Axel didn’t know how to show it, but he’d always liked Simjay and Soren. They were the only real friends he’d ever had, and after Soren moved away, Axel stayed on the farm and continued to look after the pigs, goats, and chickens. He’d drive hundreds of miles to attend livestock auctions, rent a room, and maybe bring a girl back for the night. But once the animals were in the truck, he’d turn around and drive right back to the farm.
The farm was home to Axel — better than any home he’d ever had, anyway. He never returned to Louisiana to find out what had become of his deadbeat dad or any of this brothers. He wasn’t ever that curious. As far as he was concerned, Soren and Simjay were as much his brothers as his biological siblings.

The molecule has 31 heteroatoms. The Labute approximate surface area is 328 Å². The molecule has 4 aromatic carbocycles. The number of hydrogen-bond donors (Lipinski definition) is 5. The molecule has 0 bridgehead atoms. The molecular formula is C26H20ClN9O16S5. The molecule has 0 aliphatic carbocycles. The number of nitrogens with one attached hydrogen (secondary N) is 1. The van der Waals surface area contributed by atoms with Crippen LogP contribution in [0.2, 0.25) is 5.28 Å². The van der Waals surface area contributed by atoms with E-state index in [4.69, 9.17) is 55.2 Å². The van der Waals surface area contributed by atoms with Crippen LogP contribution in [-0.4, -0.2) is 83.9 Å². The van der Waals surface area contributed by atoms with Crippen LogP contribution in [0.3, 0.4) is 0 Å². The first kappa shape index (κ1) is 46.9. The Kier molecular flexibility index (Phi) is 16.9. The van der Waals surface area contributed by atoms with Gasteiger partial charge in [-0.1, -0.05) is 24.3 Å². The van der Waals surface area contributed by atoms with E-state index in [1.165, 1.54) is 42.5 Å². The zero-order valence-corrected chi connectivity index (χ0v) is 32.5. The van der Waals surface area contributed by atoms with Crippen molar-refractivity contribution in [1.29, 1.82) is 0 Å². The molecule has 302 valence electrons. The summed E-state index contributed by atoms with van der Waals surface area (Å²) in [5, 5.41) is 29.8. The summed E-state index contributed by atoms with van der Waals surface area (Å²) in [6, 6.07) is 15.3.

Axel’s days were all about the same, and he liked it that way. He woke up, slopped the pigs, mucked out the pens, ate lunch, mucked more pens, brought the animals in for the evening, and ate dinner with Bernie and Simjay.
He never married or dated anyone seriously. Axel told Simjay once that it was because chicks were more trouble than they were worth, but deep down Axel never really thought that any girl would like him.
Still, Axel was happy — at least happy by Axel standards. He had a home, and he had two friends. He had everything he needed.